I'd venture capitalism less so than other systems. At least dumb people to some extent get what they want in capitalism. But of course, this is one aspect of nature that's very difficult to remedy and I worry that the cure is worse than the ailment

Caveat lector: I'm reading Atlas Shrugged right now.

Generalization from fictional evidence

I meant it as an explanation of my current dismal perspective, not as evidence of anything. Sorry if it didn't come across right.

Comment author: wedrifid 16 July 2011 04:01:01PM 0 points [-]

I'm immensely skeptical of the notion that clever people are needed to tell dumb people what to do to achieve what they want; to "harness the capitalist system".

You 'harness the capitalist system' by participating in it, selling stuff, acquiring resources and exchanging those resources to achieve your goals. (And those goals can be selfish, altruistic or as arbitrary and nonsensical as you please.)

I see little hope for centralized harnessing by clever people

That is the position that I was "sure was not mine".

I say the marketplace and the economic engine behind it are out there, ready and waiting to be exploited by anyone with the ambition and competence to do so. It is a tool which can be used to translate whatever comparative advantage you have into the most efficient goal-maximisation that you can manage.

Comment author: Torben 16 July 2011 04:06:57PM 0 points [-]

Sorry for jumping to conclusions.

I took "harness the capitalist system and the dumb people's desires in such a way that they can achieve their own desires" as a paternalistic statement.

Comment author: Torben 16 July 2011 03:49:56PM 2 points [-]

Megan McArdle is often interesting on current economics http://www.theatlantic.com/megan-mcardle

Comment author: wedrifid 16 July 2011 03:26:39PM -1 points [-]

You ignore that smart etc. people have to be able to distinguish between fuzzies and reality. Without a marketplace to weed out poor performers, this is wishful thinking.

I'm not sure what position you are arguing against but I am sure it is not mine.

I live in Europe...

I live in Australia but am visiting Berkeley. I am not sure why this is relevant either.

Comment author: Torben 16 July 2011 03:45:16PM *  3 points [-]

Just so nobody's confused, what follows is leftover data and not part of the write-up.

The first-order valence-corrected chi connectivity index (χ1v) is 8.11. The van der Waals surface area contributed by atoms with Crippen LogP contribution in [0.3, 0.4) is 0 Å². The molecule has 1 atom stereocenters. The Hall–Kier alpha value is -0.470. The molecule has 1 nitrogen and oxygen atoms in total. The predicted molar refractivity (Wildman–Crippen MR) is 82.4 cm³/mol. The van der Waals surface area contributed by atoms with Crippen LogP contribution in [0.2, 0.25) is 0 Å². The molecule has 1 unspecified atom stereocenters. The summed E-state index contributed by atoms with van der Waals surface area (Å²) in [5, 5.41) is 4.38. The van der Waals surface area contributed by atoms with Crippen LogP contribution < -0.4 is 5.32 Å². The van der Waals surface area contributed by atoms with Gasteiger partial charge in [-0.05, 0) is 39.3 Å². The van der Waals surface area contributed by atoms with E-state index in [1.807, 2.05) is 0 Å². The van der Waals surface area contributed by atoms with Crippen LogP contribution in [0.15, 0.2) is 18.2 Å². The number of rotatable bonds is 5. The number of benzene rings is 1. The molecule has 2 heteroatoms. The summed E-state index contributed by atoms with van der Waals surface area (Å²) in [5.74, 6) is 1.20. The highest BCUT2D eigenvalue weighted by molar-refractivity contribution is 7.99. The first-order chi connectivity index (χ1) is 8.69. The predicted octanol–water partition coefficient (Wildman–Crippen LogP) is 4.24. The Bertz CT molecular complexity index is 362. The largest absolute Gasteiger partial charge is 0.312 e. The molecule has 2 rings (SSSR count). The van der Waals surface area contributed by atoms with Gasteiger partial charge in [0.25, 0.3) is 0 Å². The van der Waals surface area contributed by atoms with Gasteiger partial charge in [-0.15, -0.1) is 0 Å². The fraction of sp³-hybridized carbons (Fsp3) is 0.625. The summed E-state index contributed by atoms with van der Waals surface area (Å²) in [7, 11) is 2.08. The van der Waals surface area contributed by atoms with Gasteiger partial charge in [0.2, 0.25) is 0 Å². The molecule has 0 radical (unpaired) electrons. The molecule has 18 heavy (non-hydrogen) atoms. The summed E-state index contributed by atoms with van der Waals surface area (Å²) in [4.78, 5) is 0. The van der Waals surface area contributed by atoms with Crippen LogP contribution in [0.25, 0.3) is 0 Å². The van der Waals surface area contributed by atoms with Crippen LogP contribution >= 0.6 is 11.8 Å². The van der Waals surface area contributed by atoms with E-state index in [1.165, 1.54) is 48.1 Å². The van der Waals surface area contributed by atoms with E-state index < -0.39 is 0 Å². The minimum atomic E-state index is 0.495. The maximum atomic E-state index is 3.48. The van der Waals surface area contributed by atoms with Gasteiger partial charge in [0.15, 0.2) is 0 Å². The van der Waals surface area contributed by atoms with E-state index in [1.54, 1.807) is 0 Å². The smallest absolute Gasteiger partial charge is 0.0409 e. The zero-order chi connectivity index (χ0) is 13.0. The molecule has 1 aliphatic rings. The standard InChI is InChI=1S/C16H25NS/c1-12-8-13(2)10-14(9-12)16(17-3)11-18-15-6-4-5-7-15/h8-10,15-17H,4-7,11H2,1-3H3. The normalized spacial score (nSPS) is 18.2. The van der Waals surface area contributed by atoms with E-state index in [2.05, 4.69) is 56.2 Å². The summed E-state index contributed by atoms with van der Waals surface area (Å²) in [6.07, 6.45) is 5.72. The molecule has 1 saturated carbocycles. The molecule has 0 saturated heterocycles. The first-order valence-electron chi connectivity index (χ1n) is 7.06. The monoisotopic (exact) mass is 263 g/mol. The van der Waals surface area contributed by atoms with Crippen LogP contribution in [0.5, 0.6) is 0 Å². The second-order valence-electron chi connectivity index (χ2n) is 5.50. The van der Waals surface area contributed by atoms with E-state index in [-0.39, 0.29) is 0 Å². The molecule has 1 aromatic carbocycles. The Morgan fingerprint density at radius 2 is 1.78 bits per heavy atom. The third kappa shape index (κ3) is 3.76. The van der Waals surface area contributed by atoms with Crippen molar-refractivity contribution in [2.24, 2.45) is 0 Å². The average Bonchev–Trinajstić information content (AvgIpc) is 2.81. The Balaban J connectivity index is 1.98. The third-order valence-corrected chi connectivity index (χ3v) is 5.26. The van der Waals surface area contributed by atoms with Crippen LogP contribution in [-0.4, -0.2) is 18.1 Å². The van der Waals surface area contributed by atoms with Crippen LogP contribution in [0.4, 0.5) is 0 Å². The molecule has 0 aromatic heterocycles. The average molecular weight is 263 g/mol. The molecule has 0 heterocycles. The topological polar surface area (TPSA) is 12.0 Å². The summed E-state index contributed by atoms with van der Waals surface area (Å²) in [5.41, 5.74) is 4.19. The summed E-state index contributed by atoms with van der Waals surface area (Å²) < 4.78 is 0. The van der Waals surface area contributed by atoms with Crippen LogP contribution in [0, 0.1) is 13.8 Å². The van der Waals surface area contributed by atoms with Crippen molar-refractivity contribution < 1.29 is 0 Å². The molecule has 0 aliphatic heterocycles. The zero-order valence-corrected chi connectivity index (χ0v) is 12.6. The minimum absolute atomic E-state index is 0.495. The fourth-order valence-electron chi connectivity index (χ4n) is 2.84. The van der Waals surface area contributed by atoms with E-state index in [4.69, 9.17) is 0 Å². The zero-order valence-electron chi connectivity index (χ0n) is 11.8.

I'm sorry me message didn't come across clearly. I can see it's not phrased well.

I'm immensely skeptical of the notion that clever people are needed to tell dumb people what to do to achieve what they want; to "harness the capitalist system". Mostly because so-called smart people have multiple other flaws that mainly stem from their not participating in or acknowledging the marketplace.

Many (public/social) intellectuals have such poor understanding of basic issues of economics, psychology and evolution that their prescribed cures worsen the ailment.

Which is why I mentioned Europe, a moribound continent which doesn't seem to understand that it has to produce stuff to consume stuff and which appears to value appearances and 'ethical policies' over facing economic reality.

Save for problems regarding the tragedy of the commons, I see little hope for centralized harnessing by clever people. I see socialism as the economic variant of creationism: the notion that good, complex things cannot arise without central planning.

Caveat lector: I'm reading Atlas Shrugged right now.

Comment author: Morendil 14 July 2011 05:47:02PM 3 points [-]

Yes, don't leave it to the professionals with a busy schedule to review your work - build a network of friends who are knowledgeable and interested enough in the subject matter to provide you with constructive and sympathetic (but lucid) observations.

LW functions almost as one such group - I'm tempted to write up a post setting out the rules in Richard Gabriel's book now that the Discussion forum can serve as a lower-pressure environment where people could post pieces specifically for the purpose of getting useful feedback on their writing.

Comment author: Torben 16 July 2011 03:23:02PM 1 point [-]

I'm tempted to write up a post setting out the rules in Richard Gabriel's book now that the Discussion forum can serve as a lower-pressure environment where people could post pieces specifically for the purpose of getting useful feedback on their writing.

Please do so.

View more: Next